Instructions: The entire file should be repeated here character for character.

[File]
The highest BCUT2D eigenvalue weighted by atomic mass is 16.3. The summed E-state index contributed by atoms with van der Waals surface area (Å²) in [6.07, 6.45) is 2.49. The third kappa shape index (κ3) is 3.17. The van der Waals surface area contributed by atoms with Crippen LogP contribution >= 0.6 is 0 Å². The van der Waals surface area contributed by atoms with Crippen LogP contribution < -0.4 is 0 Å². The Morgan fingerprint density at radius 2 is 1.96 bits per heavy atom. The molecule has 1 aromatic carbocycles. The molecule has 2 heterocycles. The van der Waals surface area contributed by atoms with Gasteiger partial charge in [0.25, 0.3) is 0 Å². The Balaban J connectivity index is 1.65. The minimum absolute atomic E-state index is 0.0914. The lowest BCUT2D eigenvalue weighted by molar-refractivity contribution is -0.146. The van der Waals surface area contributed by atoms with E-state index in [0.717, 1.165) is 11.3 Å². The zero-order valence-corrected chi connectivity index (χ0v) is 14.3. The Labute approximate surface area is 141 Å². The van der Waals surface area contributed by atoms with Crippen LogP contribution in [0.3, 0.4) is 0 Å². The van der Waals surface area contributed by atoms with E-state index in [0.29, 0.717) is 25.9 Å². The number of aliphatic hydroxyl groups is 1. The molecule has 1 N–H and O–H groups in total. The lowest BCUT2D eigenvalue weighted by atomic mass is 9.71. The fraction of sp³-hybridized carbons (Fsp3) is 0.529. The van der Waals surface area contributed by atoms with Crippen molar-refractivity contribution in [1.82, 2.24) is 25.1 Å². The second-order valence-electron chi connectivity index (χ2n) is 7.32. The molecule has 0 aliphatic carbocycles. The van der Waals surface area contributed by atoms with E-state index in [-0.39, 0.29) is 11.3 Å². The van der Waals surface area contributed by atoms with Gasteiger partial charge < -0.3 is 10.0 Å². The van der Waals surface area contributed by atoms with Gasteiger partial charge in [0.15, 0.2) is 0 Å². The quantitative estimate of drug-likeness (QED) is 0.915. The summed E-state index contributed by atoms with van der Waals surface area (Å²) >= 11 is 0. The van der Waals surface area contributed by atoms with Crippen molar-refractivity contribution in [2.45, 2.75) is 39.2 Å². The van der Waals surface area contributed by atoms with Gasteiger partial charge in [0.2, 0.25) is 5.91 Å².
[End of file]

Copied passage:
The highest BCUT2D eigenvalue weighted by atomic mass is 16.3. The summed E-state index contributed by atoms with van der Waals surface area (Å²) in [6.07, 6.45) is 2.49. The third kappa shape index (κ3) is 3.17. The van der Waals surface area contributed by atoms with Crippen LogP contribution >= 0.6 is 0 Å². The van der Waals surface area contributed by atoms with Crippen LogP contribution < -0.4 is 0 Å². The Morgan fingerprint density at radius 2 is 1.96 bits per heavy atom. The molecule has 1 aromatic carbocycles. The molecule has 2 heterocycles. The van der Waals surface area contributed by atoms with Gasteiger partial charge in [0.25, 0.3) is 0 Å². The Balaban J connectivity index is 1.65. The minimum absolute atomic E-state index is 0.0914. The lowest BCUT2D eigenvalue weighted by molar-refractivity contribution is -0.146. The van der Waals surface area contributed by atoms with E-state index in [0.717, 1.165) is 11.3 Å². The zero-order valence-corrected chi connectivity index (χ0v) is 14.3. The Labute approximate surface area is 141 Å². The van der Waals surface area contributed by atoms with Crippen LogP contribution in [0.3, 0.4) is 0 Å². The van der Waals surface area contributed by atoms with E-state index in [0.29, 0.717) is 25.9 Å². The number of aliphatic hydroxyl groups is 1. The molecule has 1 N–H and O–H groups in total. The lowest BCUT2D eigenvalue weighted by atomic mass is 9.71. The fraction of sp³-hybridized carbons (Fsp3) is 0.529. The van der Waals surface area contributed by atoms with Crippen molar-refractivity contribution in [1.82, 2.24) is 25.1 Å². The second-order valence-electron chi connectivity index (χ2n) is 7.32. The molecule has 0 aliphatic carbocycles. The van der Waals surface area contributed by atoms with E-state index in [-0.39, 0.29) is 11.3 Å². The van der Waals surface area contributed by atoms with Gasteiger partial charge < -0.3 is 10.0 Å². The van der Waals surface area contributed by atoms with Gasteiger partial charge in [0.15, 0.2) is 0 Å². The quantitative estimate of drug-likeness (QED) is 0.915. The summed E-state index contributed by atoms with van der Waals surface area (Å²) >= 11 is 0. The van der Waals surface area contributed by atoms with Crippen molar-refractivity contribution in [2.45, 2.75) is 39.2 Å². The van der Waals surface area contributed by atoms with Gasteiger partial charge in [0.2, 0.25) is 5.91 Å².